It took police more than an hour to cut the locks and make the arrests. Outside the building, protesters resisted arrest and a scuffle broke out between union leaders trying to stop the arrests and police officers.

Kumba

Solidarity has referred a case on behalf of 97 of its members employed by the Sishen iron ore mine (part of Kumba) to the Labour Court.

It claims that the members did not receive their full performance evaluation bonuses, to which they had been entitled, for two years. The union’s total claim amounts to R10.7-million. The disputed appointments are for cleaners and kitchen staff.

General

Ceppwawu

Chemical Energy Paper Printing Wood and Allied Workers’ Union (Ceppwawu) will find out this week whether it will be given a chance to get its house in order or be placed under administration.

The union has been handed a potential lifeline by acting labour registrar Malixole Ntleki, who in Labour Court papers has requested that he be allowed to make amendments to the original application made by the Department of Labour against the union.

Newly reinstated labour registrar Johan Crouse, who was removed from the position in July for apparently defying orders not to pursue the Ceppwawu litigation, had wanted the court to give him the powers to place the union under administration.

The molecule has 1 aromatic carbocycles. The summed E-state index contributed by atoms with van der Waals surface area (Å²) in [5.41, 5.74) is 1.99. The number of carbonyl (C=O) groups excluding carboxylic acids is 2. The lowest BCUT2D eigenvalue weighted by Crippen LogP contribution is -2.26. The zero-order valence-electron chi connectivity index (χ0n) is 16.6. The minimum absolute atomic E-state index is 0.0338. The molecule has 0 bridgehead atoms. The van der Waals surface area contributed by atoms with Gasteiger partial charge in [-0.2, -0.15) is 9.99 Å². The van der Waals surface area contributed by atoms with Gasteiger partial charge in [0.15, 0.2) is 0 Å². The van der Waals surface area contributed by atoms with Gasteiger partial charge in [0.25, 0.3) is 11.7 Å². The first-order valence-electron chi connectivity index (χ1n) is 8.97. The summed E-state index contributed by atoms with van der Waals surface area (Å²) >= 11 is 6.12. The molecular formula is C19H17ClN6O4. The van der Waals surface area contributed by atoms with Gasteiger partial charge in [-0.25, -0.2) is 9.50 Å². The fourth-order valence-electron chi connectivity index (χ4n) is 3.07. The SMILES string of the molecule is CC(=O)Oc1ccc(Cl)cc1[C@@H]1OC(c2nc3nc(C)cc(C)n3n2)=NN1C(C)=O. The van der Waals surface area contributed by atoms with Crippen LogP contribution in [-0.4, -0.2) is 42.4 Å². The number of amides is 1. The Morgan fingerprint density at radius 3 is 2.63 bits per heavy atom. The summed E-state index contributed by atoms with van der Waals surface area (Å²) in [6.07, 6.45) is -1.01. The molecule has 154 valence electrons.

Ntleki said in court papers that he was of the opinion “it would not be prudent to place the first applicant (Ceppwawu) under administration”. He has instead suggested an alternative remedial action for the union, which has failed to convene regular constitutional meetings, among other contraventions.

Conditions of withdrawal of the application as it stood are that Ceppwawu should convene and hold the relevant meetings to enable it to provide the registrar with proper audited financial statements for the years from 2010 to 2014. The conditions would have to be adhered to within three months, failing which, the union would be placed under administration.

The labour department has also said it will appeal against last week’s Labour Court judgment that reinstated Crouse to his former position. Ceppwawu also apologised earlier in the week to employees for (yet again) paying salaries late.